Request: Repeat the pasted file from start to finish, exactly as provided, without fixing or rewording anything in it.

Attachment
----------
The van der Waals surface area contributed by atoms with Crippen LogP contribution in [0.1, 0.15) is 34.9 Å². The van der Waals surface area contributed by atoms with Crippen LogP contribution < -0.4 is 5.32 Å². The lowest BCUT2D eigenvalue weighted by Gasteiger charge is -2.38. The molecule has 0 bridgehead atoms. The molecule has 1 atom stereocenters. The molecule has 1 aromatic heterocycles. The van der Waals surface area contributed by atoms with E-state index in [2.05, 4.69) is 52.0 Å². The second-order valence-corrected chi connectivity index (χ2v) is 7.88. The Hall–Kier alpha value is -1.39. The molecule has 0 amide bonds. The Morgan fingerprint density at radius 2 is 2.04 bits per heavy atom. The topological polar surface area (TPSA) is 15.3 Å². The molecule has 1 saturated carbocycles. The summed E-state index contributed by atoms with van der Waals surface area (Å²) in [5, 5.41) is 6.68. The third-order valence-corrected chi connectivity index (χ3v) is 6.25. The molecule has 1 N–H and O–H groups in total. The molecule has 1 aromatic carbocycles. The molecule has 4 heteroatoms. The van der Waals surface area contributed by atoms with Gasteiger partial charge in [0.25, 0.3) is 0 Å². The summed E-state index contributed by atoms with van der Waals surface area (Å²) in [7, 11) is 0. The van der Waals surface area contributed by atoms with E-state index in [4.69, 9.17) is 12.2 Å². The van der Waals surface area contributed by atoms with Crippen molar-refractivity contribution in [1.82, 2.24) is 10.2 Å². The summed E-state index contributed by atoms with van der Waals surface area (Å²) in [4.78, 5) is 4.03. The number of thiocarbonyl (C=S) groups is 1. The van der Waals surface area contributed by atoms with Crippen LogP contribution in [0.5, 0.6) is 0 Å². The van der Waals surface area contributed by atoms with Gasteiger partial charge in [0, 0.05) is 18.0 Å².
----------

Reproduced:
The van der Waals surface area contributed by atoms with Crippen LogP contribution in [0.1, 0.15) is 34.9 Å². The van der Waals surface area contributed by atoms with Crippen LogP contribution < -0.4 is 5.32 Å². The lowest BCUT2D eigenvalue weighted by Gasteiger charge is -2.38. The molecule has 0 bridgehead atoms. The molecule has 1 atom stereocenters. The molecule has 1 aromatic heterocycles. The van der Waals surface area contributed by atoms with E-state index in [2.05, 4.69) is 52.0 Å². The second-order valence-corrected chi connectivity index (χ2v) is 7.88. The Hall–Kier alpha value is -1.39. The molecule has 0 amide bonds. The Morgan fingerprint density at radius 2 is 2.04 bits per heavy atom. The topological polar surface area (TPSA) is 15.3 Å². The molecule has 1 saturated carbocycles. The summed E-state index contributed by atoms with van der Waals surface area (Å²) in [5, 5.41) is 6.68. The third-order valence-corrected chi connectivity index (χ3v) is 6.25. The molecule has 1 N–H and O–H groups in total. The molecule has 1 aromatic carbocycles. The molecule has 4 heteroatoms. The van der Waals surface area contributed by atoms with Gasteiger partial charge in [0.25, 0.3) is 0 Å². The summed E-state index contributed by atoms with van der Waals surface area (Å²) in [7, 11) is 0. The van der Waals surface area contributed by atoms with E-state index in [4.69, 9.17) is 12.2 Å². The van der Waals surface area contributed by atoms with Crippen molar-refractivity contribution in [1.82, 2.24) is 10.2 Å². The summed E-state index contributed by atoms with van der Waals surface area (Å²) in [4.78, 5) is 4.03. The number of thiocarbonyl (C=S) groups is 1. The van der Waals surface area contributed by atoms with Crippen LogP contribution in [0.5, 0.6) is 0 Å². The van der Waals surface area contributed by atoms with Gasteiger partial charge in [0, 0.05) is 18.0 Å².